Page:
Unlikeable (But Not Irredeemable) Characters

Certain characters you just love to hate– you know the type. But perhaps my favorite is when a character supersedes that standing, starting out unlikeable only to become someone you actually find yourself rooting for. These sorts of unlikeable characters can really worm their way into your heart despite the odds. And I think you might just find a few new unlikely favorites in the books below. Trust me, their bark is worse than their bite.

A Man Called Ove by Fredrik Backman, translated by Henning Koch

A curmudgeon, that’s what Ove is. He may be rightly called an old man now, but he’s always been an old soul at heart. And now he’s ready to die. After losing his wife and his job, there’s just nothing left for him to do really. That’s how he sees it, anyway. Time for a change in routine, simple as that. But his neighbors just won’t leave him alone, especially the new pregnant one, Parvaneh, and her husband who doesn’t even know how to drive a truck. They’re in constant need of his help, whether they realize it or not. Ove will just have to stick around a little bit longer to make sure they don’t mess anything up too badly.

An old man set in his ways and not afraid to speak his mind– it’s clear why Ove doesn’t come across as the most loveable character at first. He’s grumpy and brusque and not at all friendly. But underneath that exterior is a man who’s lived a hard life and is full of desire to help others–even if he doesn’t always see it that way. He’s still just as much of a grump by the end, but the more you get to know his story and see the heart behind the grumpiness, the more you can’t help but fall a little bit in love with him. Let’s just say I was crying by the end.

Under the Whispering Door by TJ Klune

Wallace is just about the worst person you could ever meet. He’s a high-paid lawyer who doesn’t care about friends or family or just about anything other than he job. Our first introduction to him involves him firing an employee who has just finished telling him how important the job is to her. And that pretty much sets the tone for his whole deal. But then he dies. Suddenly. And after being escorted to a ferryman running a teashop, he’s confronted not only with how he chose to live his life, but whether that life was even a good or fulfilling one.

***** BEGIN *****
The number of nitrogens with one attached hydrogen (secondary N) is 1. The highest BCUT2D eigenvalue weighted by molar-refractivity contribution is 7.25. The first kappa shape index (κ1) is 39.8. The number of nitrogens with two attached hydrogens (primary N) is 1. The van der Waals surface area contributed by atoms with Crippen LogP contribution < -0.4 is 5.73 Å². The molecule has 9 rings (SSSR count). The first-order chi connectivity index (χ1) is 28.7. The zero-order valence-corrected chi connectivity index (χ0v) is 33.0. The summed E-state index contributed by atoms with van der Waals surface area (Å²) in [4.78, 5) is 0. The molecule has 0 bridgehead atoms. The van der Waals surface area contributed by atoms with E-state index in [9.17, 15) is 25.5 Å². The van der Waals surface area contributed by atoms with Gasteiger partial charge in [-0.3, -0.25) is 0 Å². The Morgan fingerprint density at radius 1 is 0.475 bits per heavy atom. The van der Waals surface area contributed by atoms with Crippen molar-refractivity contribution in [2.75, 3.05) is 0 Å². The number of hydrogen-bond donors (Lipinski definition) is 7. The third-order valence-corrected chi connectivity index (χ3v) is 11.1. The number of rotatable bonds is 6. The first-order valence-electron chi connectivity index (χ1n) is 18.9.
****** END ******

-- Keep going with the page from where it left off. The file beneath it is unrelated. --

Basically It’s A Wonderful Life meets contemporary fantasy. It’s full of TJ Klune’s signature wit and charm (which you’ll be familiar with if you’ve read The House in the Cerulean Sea, another incredible read). And despite his rough beginnings, by the end you’ll be cheering for Wallace and hoping he gets a happy ending.

Emma by Jane Austen

Emma Woodhouse, the classic unlikeable protagonist about whom Jane Austen famously said: “I am going to take a heroine whom no one but myself will much like.” Well, sorry Ms. Austen, but you were only partially right. Yes, Emma‘s titular character is a rather unlikeable matchmaker with little common sense or understanding of the lives of others. And yet, despite it all, throughout the years readers haven’t been able to help but root for Emma, even as we shake our heads in dismay at all her terrible decisions.

“I am going to take a heroine whom no one but myself will much like.”

Jane Austen

The Beautiful Ones by Silvia Moreno-Garcia

Silvia Moreno-Garcia’s novel of manners features a number of unlikeable characters and lots of melodrama. In the fictional land of Loisail, there is a sharp divide between the notable socialites and the lower classes. Staying with her cousin in the city, Nina hopes to become one of the renowned Beautiful Ones that rule Losail society. Her telekinetic powers, however, make her introduction difficult. Hector Auvray is a famous telekinetic showman, and Nina falls for him instantly. There’s only one problem: Henry gave his heart away long ago to the wife of Nina’s cousin. And now he’s determined to get it back. If that means playing into Nina’s good graces to see more of his love, Valerie. Trust me when I say you’ll want to give Hector a good shake for about the first half of the book. But by the end, after thinking him absolutely unredeemable, you might just find yourself rooting for him.

Austen meets The Great Gatsby meets a Victorian-esque magical society.

Who are your favorite unlikeable characters? Which ones do you love to hate and hate to love? Share them in the comments!

Author: Rachel Brittain

Rachel is a writer for Book Riot and Tor.com. Her short fiction has been published in Andromeda Spaceways, Luna Station Quarterly, and others. Screaming about books is one of her favorite past times.

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